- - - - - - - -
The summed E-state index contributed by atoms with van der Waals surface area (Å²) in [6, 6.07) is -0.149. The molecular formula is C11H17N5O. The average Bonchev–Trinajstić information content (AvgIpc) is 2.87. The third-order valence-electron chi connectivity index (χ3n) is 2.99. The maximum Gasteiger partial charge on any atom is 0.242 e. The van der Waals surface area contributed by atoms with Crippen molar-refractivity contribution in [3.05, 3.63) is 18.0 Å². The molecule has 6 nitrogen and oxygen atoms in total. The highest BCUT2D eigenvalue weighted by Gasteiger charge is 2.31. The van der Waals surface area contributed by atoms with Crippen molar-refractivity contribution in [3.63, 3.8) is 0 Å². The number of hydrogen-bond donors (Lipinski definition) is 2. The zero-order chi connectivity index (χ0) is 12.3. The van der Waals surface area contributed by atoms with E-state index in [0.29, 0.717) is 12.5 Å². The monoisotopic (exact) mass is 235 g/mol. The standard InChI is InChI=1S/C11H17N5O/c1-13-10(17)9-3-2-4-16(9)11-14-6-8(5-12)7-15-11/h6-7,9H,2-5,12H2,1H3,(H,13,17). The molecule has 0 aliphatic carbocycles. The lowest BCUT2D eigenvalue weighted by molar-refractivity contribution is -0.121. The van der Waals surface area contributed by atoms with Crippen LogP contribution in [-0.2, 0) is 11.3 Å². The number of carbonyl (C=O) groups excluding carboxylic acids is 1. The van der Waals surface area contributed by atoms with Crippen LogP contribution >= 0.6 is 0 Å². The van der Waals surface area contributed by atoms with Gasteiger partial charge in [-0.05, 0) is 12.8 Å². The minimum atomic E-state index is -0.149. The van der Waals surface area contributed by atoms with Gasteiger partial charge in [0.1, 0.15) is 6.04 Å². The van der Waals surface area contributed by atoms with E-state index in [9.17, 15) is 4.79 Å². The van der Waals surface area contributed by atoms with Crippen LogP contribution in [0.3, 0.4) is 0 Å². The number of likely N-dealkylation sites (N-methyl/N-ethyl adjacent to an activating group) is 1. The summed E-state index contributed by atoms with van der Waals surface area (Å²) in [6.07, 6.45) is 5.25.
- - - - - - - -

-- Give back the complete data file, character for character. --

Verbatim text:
The summed E-state index contributed by atoms with van der Waals surface area (Å²) in [6, 6.07) is -0.149. The molecular formula is C11H17N5O. The average Bonchev–Trinajstić information content (AvgIpc) is 2.87. The third-order valence-electron chi connectivity index (χ3n) is 2.99. The maximum Gasteiger partial charge on any atom is 0.242 e. The van der Waals surface area contributed by atoms with Crippen molar-refractivity contribution in [3.05, 3.63) is 18.0 Å². The molecule has 6 nitrogen and oxygen atoms in total. The highest BCUT2D eigenvalue weighted by Gasteiger charge is 2.31. The van der Waals surface area contributed by atoms with Crippen molar-refractivity contribution in [3.63, 3.8) is 0 Å². The number of hydrogen-bond donors (Lipinski definition) is 2. The zero-order chi connectivity index (χ0) is 12.3. The van der Waals surface area contributed by atoms with E-state index in [0.29, 0.717) is 12.5 Å². The monoisotopic (exact) mass is 235 g/mol. The standard InChI is InChI=1S/C11H17N5O/c1-13-10(17)9-3-2-4-16(9)11-14-6-8(5-12)7-15-11/h6-7,9H,2-5,12H2,1H3,(H,13,17). The molecule has 0 aliphatic carbocycles. The lowest BCUT2D eigenvalue weighted by molar-refractivity contribution is -0.121. The van der Waals surface area contributed by atoms with Crippen LogP contribution in [-0.2, 0) is 11.3 Å². The number of carbonyl (C=O) groups excluding carboxylic acids is 1. The van der Waals surface area contributed by atoms with Crippen LogP contribution >= 0.6 is 0 Å². The van der Waals surface area contributed by atoms with Gasteiger partial charge in [-0.05, 0) is 12.8 Å². The minimum atomic E-state index is -0.149. The van der Waals surface area contributed by atoms with Gasteiger partial charge in [0.1, 0.15) is 6.04 Å². The van der Waals surface area contributed by atoms with E-state index in [9.17, 15) is 4.79 Å². The van der Waals surface area contributed by atoms with Crippen LogP contribution in [0.3, 0.4) is 0 Å². The number of likely N-dealkylation sites (N-methyl/N-ethyl adjacent to an activating group) is 1. The summed E-state index contributed by atoms with van der Waals surface area (Å²) in [6.07, 6.45) is 5.25.